n many nursing homes run by the Department of Veterans Affairs, friends and acquaintances gather to honor residents after they have died, lining the halls as a body moves past, sometimes shrouded by an American flag.
In other nursing homes and assisted-living facilities, bodies are often secreted out back passageways; friends who ask staff about missing residents are frequently told that information is private.
“They’ll typically camouflage death,” said Jill Harrison, a consultant and researcher who studies health care among the elderly.
article continues after advertisement
Residents are left to intuit what happened to friends or roommates and mourn in private, except for quarterly gatherings where residents acknowledge multiple deaths. Harrison says residents tell her that those gatherings are nice, but in the days between the death and the memorial, they’re crying alone.
“It’s heartbreaking to hear,” she said. “In the real world, we don’t go to funerals quarterly for our friends. The day you die is the day you die.”
Residents of nursing homes and assisted-living facilities have far more rights than they once did. In 1987, the federal government enacted the Nursing Home Reform Act, which, for the first time, stipulated that they were protected from basic abuses such as physical harassment, involuntary seclusion, and any physical or chemical restraints.
But many facilities still fail to protect their residents from all sorts of emotional trauma.
The movement toward more compassionate care in nursing homes and assisted-living facilities is being nudged forward by people like Harrison, who works for Planetree, a nonprofit healthcare advisory service. But finding solutions can be complicated, as with the issue of resident deaths.
Staff members might be perfectly willing to coordinate immediate memorial services for friends, or provide even brief counseling sessions. But insurance generally doesn’t reimburse social workers for such sessions, and few staff members could find spare time to organize and conduct memorial services every time a resident dies.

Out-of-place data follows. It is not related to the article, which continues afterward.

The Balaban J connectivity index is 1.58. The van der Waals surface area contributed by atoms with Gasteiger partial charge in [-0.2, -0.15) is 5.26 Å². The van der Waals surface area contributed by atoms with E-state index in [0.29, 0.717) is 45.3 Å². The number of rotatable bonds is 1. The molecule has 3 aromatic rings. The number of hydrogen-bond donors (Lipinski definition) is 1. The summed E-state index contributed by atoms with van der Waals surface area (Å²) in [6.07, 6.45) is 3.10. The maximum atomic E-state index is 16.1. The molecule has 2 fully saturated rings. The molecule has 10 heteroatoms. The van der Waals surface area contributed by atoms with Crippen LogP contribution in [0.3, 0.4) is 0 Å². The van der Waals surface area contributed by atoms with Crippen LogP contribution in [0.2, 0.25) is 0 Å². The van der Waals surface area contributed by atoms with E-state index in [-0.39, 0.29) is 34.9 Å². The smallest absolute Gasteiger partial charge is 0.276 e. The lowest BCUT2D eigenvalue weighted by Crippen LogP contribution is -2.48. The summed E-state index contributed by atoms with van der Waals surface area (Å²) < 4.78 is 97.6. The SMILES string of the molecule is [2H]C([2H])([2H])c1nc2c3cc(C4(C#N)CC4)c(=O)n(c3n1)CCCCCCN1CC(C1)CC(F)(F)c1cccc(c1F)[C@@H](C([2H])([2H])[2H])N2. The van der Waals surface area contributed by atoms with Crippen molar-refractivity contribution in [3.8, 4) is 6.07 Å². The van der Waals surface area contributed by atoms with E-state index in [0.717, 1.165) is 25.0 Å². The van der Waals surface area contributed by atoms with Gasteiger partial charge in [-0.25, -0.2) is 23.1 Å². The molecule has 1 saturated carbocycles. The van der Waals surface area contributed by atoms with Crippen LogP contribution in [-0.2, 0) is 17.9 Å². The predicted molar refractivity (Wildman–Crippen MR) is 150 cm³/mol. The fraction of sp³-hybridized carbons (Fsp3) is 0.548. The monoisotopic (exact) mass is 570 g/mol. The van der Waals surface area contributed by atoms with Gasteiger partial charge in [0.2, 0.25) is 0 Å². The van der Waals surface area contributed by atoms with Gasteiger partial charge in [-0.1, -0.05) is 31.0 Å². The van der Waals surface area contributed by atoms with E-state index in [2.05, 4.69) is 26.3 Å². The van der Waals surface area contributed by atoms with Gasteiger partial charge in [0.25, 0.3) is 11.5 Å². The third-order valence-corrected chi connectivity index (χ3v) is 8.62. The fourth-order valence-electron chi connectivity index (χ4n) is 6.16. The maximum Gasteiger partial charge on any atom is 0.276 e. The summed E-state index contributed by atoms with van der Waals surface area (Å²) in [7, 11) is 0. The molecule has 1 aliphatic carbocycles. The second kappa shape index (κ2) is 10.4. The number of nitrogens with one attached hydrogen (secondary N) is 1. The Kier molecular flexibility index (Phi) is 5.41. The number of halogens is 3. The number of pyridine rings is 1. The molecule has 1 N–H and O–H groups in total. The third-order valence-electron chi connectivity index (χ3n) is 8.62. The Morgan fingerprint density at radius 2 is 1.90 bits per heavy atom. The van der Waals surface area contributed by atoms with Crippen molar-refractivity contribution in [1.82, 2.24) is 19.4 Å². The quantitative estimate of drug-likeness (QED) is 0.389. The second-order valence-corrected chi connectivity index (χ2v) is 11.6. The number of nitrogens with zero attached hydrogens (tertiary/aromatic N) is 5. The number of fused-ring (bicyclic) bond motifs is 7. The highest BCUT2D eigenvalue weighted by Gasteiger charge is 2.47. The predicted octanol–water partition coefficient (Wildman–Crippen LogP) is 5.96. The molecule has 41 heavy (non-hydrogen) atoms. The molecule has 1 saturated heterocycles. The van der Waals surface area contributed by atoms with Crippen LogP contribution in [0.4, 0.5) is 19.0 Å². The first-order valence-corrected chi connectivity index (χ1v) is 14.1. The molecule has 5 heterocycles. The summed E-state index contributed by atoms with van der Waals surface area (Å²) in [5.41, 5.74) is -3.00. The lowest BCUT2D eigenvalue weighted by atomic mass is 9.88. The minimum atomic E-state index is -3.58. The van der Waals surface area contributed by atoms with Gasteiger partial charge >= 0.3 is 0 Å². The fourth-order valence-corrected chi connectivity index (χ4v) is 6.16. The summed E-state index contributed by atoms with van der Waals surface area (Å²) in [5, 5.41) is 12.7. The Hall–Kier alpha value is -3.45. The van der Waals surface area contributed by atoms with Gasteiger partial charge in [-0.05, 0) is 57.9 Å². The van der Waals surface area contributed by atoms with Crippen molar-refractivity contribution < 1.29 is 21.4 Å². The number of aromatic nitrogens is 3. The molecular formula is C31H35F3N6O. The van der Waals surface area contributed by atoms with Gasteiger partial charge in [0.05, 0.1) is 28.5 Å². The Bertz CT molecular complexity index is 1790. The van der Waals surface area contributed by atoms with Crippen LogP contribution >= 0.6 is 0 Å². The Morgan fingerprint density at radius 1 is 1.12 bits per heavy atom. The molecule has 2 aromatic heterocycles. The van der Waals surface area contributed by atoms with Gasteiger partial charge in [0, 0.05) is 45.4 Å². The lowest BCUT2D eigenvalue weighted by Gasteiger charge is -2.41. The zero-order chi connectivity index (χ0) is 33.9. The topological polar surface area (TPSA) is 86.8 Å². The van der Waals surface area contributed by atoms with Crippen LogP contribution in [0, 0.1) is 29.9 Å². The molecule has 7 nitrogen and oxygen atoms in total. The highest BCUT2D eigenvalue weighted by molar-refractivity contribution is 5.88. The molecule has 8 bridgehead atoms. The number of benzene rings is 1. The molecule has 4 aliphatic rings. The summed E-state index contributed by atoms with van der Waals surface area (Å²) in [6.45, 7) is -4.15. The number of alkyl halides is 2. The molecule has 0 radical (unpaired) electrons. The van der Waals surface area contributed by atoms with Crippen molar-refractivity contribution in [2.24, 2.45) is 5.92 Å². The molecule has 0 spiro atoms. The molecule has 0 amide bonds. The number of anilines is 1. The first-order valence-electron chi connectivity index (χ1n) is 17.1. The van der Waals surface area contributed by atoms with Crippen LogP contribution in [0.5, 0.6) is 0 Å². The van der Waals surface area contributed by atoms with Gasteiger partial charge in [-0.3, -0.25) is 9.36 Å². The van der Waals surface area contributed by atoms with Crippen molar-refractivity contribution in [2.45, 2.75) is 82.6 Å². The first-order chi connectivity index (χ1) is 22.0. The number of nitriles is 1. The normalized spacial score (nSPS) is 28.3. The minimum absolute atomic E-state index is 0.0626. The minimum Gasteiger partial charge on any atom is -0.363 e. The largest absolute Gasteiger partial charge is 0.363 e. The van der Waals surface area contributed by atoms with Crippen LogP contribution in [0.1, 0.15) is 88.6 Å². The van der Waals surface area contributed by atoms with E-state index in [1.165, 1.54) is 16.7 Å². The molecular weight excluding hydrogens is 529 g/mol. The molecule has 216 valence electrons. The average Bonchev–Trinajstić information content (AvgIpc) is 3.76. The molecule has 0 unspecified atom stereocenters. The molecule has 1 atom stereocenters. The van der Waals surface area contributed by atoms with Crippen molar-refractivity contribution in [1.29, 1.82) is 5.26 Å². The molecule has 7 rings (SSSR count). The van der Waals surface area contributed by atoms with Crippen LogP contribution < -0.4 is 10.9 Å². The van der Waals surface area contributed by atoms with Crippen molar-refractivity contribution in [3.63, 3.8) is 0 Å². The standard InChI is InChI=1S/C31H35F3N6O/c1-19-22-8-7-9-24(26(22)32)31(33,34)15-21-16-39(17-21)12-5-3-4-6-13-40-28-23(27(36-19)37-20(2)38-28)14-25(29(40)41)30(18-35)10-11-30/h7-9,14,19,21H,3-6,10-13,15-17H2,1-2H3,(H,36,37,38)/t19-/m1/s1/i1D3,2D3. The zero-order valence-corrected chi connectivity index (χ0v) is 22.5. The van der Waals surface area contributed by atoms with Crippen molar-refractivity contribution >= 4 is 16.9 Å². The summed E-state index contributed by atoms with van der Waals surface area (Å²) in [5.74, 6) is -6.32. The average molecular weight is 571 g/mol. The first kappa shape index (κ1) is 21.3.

Harrison said one solution is to encourage institutions to openly acknowledge when someone has died, and to help friends to start processing the loss together. Staff can offer to frame a photo of the deceased in their memory.
“And have staff talk to them about what they remember about that person, and how they’re feeling,” she said.
This approach is similar to that of the VA Medical Center in Manchester, N.H., where an inpatient skilled-nursing facility serves 41 veterans.
When a resident dies, the gurney is draped with an American flag quilt, and a chaplain leads the bereaved in a bedside prayer or meditation while staff members inform friends and acquaintances of the death. The body is then moved to the hallway just outside the room, where others from the facility join for another prayer or meditation.
A procession of sorts then moves with the gurney to one end of the hallway, where a “Remembrance Table” is decorated with a framed photo of the veteran and a memory box, which friends and family members can fill with written tributes.
Over the following days, social workers and staff check in on the bereaved, and arrange informal bereavement gatherings if staff members sense the need. A more formal memorial service is held quarterly.
“As an institution, we get a lot out of it,” said Gary Rolph, chief of chaplain services at the Manchester VA. “It allows us all to see that death is simply another chapter of life.”
Rolph said other residents are also reassured by the idea that their own deaths won’t be hidden, and that their friends will be well cared for, emotionally, when the time comes.
Indeed, in Harrison’s experience with other nursing homes, residents carry that fear heavily, she said. But beyond the question of whether surviving friends might be consoled in their grief is a bigger mystery: whether those friends will even hear the news.
“They’re wondering, ‘Is anybody going to know what happens to me?’”